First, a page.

Sunday, September 11, 2011

Loss, grief and growing up

Perhaps I am so reflective because of today's date. It's 9/11. It's the 10 year anniversary of an event that shook the core of our nation. It's a day I will never forget, because it completely burst through the shell of safety I had built around myself and introduced me to real pain and loss. I was fortunate that I didn't lose anybody directly in the 9/11 attacks, but I carry in my heart the loss of the nation. Listening to Amazing Grace this morning during one of the tributes brought tears to my eyes and then streaming down my face. The song has been sung time and time again at moments when I am saying a final goodbye to those I love, and each time I hear it - I feel all those loved ones surrounding me and the emotions are just overwhelming.

I was 21 years old the day the towers fell. It's only been 10 years since I was so abruptly thrust into adulthood, but it truly feels like a lifetime. Lately, it feels like every time I turn around somebody is suffering from the loss of a loved one. Whether it be a grandparent who lived a full life, but whose loss and absence is so distinctly felt or if it's a child whose time has been dramatically cut short - it's so hard to make sense of the loss.

With my grandmothers both recently passing - I can make some sense of it. They both lived into their 80s, had children, grand-children, and great-grand-children. They saw a world war, multiple natural disasters, and technology changes beyond their greatest imaginations. They had so much love and so many experiences, that although I feel their absence daily - I know they are in my heart and I have learned from the lives they lead.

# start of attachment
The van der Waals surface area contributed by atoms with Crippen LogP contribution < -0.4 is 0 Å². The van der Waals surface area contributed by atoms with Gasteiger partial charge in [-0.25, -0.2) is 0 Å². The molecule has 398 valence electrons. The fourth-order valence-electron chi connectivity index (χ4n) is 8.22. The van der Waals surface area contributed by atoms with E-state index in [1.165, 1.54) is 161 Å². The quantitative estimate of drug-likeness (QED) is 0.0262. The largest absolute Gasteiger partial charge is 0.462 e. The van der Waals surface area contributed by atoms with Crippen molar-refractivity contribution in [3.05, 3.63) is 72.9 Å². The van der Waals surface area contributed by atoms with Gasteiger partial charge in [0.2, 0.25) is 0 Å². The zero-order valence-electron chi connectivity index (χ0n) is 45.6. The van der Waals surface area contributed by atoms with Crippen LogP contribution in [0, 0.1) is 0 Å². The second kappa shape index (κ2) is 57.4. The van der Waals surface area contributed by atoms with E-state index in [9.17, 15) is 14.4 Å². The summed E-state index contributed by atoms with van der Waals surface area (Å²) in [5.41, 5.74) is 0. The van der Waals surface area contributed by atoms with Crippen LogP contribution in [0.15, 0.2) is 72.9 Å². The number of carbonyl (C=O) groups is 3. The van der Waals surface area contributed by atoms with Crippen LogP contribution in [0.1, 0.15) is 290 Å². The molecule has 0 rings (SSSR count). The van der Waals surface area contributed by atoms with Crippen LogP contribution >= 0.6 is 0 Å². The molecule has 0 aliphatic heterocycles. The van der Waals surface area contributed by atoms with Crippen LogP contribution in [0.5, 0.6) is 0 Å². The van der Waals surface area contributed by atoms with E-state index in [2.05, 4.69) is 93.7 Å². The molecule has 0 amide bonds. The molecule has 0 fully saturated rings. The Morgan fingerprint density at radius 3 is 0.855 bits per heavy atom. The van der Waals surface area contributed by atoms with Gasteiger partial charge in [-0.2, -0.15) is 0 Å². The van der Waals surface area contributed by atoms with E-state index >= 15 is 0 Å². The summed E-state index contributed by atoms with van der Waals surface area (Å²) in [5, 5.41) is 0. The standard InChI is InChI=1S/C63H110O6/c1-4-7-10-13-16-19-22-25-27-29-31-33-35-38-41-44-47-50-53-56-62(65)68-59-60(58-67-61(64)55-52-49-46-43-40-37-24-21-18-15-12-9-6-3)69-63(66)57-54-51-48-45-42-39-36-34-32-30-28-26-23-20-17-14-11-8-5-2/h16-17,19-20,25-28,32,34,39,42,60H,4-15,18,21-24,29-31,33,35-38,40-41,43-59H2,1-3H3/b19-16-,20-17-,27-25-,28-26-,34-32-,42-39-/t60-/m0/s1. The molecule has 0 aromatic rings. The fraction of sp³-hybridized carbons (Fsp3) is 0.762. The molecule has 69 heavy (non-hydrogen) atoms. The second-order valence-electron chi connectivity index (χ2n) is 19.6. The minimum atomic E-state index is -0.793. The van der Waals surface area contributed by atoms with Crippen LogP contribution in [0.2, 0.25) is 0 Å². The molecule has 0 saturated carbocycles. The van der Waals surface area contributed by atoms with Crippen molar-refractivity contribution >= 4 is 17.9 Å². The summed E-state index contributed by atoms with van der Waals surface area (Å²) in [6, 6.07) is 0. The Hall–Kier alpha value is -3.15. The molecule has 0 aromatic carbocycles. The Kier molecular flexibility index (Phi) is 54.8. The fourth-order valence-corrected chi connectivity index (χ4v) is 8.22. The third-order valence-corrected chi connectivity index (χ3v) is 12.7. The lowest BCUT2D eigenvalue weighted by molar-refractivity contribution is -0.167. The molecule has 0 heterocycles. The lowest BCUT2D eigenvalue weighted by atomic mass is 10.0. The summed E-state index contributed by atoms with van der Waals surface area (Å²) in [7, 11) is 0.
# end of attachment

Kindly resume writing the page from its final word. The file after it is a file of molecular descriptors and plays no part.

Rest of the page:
Then we lost our dear friends in a tragic motor cycle accident. A young couple who had not quite reached middle age, who had banked on living the remainder of their life together playing with their grandchild and going on adventures. To justify their death seems insensitive. Not a day goes by where we don't reference them or their memory. We lost best friends, their children lost both of their parents and they never did get to see the beautiful face of their newest grandson. But, in spite of this tragic loss the goodness of their lives is not forgotten. The spirit of kindness and gratitude they brought to everyone around them lives on in us all. It has been over a year, and although the grieving process continues daily so does life. Their family is strong, and you can feel the love radiating when they are all together. We miss them, but they too live in our hearts.

And now a more difficult subject for me to think of. The loss of a child, someone so young and so vulnerable. A life which the parents had planned out in great detail. Whether it be the baseball games or the dance recitals, the proms, the graduations, all of the first experiences - it gets dramatically taken away, it seems so unfair and we are all left floundering for the right words of comfort and the right expressions of love.

A little boy passed away last week after he wandered out the back door of his house and drowned in a neighbors swimming pool. He was four years old. Immediately people seem to justify his death by blaming the parents for their negligence - but then you hear the full story. The sweet little boy had Dravet syndrome and although he was four years old physically, mentally he was 18 months old. Imagine the impulsive behaviors of an infant in the body of a preschooler - it's nearly impossible to keep an eye on them every second of every day. This is especially true when you are the primary care provider working to pay the expenses of a child with special needs and you hire a babysitter for the day. And then all the rest of the pieces of the 1 in a million chances align and tragedy strikes. What amazes me about this story is that the mother, through her grief, has said she believes that her baby is in heaven with his grandfather who passed away 3 days later and that he is taken care of. She is committed to helping researches find a way to obliterate this terrible disease.